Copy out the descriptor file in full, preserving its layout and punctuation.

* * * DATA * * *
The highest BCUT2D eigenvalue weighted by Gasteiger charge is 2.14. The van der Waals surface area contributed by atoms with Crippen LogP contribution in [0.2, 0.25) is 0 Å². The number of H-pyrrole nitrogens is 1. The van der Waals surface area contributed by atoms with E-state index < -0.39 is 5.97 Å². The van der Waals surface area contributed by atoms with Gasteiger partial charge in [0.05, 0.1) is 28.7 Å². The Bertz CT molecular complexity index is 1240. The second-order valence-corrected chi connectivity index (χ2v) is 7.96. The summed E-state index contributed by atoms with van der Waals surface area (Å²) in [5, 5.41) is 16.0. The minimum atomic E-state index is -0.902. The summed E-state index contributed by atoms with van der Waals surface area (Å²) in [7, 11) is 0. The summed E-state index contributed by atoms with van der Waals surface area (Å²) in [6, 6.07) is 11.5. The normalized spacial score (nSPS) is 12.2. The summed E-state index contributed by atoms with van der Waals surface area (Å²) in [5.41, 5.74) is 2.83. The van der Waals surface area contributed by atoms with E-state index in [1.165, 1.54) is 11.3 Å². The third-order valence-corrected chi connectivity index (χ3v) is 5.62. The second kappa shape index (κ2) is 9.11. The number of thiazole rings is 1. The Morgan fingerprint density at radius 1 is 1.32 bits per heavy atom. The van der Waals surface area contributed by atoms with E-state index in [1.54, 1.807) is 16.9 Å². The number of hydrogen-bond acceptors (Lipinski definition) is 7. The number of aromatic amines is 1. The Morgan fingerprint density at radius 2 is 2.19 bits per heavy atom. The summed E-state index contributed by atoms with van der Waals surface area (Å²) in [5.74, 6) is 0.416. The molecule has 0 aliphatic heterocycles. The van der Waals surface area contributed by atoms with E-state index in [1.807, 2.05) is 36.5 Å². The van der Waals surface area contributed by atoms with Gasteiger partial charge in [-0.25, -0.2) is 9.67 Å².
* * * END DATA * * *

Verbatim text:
The highest BCUT2D eigenvalue weighted by Gasteiger charge is 2.14. The van der Waals surface area contributed by atoms with Crippen LogP contribution in [0.2, 0.25) is 0 Å². The number of H-pyrrole nitrogens is 1. The van der Waals surface area contributed by atoms with E-state index < -0.39 is 5.97 Å². The van der Waals surface area contributed by atoms with Gasteiger partial charge in [0.05, 0.1) is 28.7 Å². The Bertz CT molecular complexity index is 1240. The second-order valence-corrected chi connectivity index (χ2v) is 7.96. The summed E-state index contributed by atoms with van der Waals surface area (Å²) in [5, 5.41) is 16.0. The minimum atomic E-state index is -0.902. The summed E-state index contributed by atoms with van der Waals surface area (Å²) in [7, 11) is 0. The summed E-state index contributed by atoms with van der Waals surface area (Å²) in [6, 6.07) is 11.5. The normalized spacial score (nSPS) is 12.2. The summed E-state index contributed by atoms with van der Waals surface area (Å²) in [5.41, 5.74) is 2.83. The van der Waals surface area contributed by atoms with E-state index in [1.165, 1.54) is 11.3 Å². The third-order valence-corrected chi connectivity index (χ3v) is 5.62. The second kappa shape index (κ2) is 9.11. The number of thiazole rings is 1. The Morgan fingerprint density at radius 1 is 1.32 bits per heavy atom. The van der Waals surface area contributed by atoms with E-state index in [1.54, 1.807) is 16.9 Å². The number of hydrogen-bond acceptors (Lipinski definition) is 7. The number of aromatic amines is 1. The Morgan fingerprint density at radius 2 is 2.19 bits per heavy atom. The summed E-state index contributed by atoms with van der Waals surface area (Å²) in [5.74, 6) is 0.416. The molecule has 0 aliphatic heterocycles. The van der Waals surface area contributed by atoms with E-state index in [1.807, 2.05) is 36.5 Å². The van der Waals surface area contributed by atoms with Gasteiger partial charge in [-0.25, -0.2) is 9.67 Å².